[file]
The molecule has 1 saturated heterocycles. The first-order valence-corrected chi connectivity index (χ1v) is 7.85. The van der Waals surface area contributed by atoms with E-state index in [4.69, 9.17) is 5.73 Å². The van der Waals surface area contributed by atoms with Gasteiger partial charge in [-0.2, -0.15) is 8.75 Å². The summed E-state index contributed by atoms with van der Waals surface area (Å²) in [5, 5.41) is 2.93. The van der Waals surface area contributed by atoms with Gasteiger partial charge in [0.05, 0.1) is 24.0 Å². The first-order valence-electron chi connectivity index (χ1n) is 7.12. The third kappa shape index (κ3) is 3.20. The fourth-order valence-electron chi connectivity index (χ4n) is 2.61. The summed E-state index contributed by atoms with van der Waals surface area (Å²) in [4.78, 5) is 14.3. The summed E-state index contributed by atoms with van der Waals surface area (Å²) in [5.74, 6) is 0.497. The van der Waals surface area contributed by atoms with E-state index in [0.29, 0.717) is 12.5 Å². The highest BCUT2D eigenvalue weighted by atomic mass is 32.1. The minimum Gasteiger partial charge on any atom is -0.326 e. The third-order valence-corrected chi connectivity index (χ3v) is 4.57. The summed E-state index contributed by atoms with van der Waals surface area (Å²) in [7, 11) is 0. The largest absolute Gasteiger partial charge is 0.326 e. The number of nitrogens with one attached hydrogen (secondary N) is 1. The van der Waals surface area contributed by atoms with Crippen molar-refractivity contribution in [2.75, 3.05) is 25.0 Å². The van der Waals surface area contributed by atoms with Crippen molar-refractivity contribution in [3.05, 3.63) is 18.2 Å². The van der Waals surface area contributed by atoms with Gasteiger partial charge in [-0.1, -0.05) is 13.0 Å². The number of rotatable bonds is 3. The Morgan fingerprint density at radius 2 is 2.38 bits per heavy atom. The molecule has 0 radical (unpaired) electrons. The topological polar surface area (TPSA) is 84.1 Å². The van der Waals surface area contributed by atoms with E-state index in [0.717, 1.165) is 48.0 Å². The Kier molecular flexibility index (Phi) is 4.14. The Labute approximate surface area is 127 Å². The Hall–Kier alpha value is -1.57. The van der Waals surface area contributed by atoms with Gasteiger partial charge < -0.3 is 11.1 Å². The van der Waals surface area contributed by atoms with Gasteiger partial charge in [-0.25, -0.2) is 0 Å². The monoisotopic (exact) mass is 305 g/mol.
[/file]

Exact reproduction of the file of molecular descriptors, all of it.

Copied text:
The molecule has 1 saturated heterocycles. The first-order valence-corrected chi connectivity index (χ1v) is 7.85. The van der Waals surface area contributed by atoms with E-state index in [4.69, 9.17) is 5.73 Å². The van der Waals surface area contributed by atoms with Gasteiger partial charge in [-0.2, -0.15) is 8.75 Å². The summed E-state index contributed by atoms with van der Waals surface area (Å²) in [5, 5.41) is 2.93. The van der Waals surface area contributed by atoms with Gasteiger partial charge in [0.05, 0.1) is 24.0 Å². The first-order valence-electron chi connectivity index (χ1n) is 7.12. The third kappa shape index (κ3) is 3.20. The fourth-order valence-electron chi connectivity index (χ4n) is 2.61. The summed E-state index contributed by atoms with van der Waals surface area (Å²) in [4.78, 5) is 14.3. The summed E-state index contributed by atoms with van der Waals surface area (Å²) in [5.74, 6) is 0.497. The van der Waals surface area contributed by atoms with E-state index in [0.29, 0.717) is 12.5 Å². The highest BCUT2D eigenvalue weighted by atomic mass is 32.1. The minimum Gasteiger partial charge on any atom is -0.326 e. The third-order valence-corrected chi connectivity index (χ3v) is 4.57. The summed E-state index contributed by atoms with van der Waals surface area (Å²) in [7, 11) is 0. The largest absolute Gasteiger partial charge is 0.326 e. The number of nitrogens with one attached hydrogen (secondary N) is 1. The van der Waals surface area contributed by atoms with Crippen molar-refractivity contribution in [2.75, 3.05) is 25.0 Å². The van der Waals surface area contributed by atoms with Crippen molar-refractivity contribution in [3.05, 3.63) is 18.2 Å². The van der Waals surface area contributed by atoms with Gasteiger partial charge in [-0.1, -0.05) is 13.0 Å². The number of rotatable bonds is 3. The Morgan fingerprint density at radius 2 is 2.38 bits per heavy atom. The molecule has 0 radical (unpaired) electrons. The topological polar surface area (TPSA) is 84.1 Å². The van der Waals surface area contributed by atoms with E-state index in [0.717, 1.165) is 48.0 Å². The Kier molecular flexibility index (Phi) is 4.14. The Labute approximate surface area is 127 Å². The Hall–Kier alpha value is -1.57. The van der Waals surface area contributed by atoms with Gasteiger partial charge < -0.3 is 11.1 Å². The van der Waals surface area contributed by atoms with Gasteiger partial charge in [-0.25, -0.2) is 0 Å². The monoisotopic (exact) mass is 305 g/mol.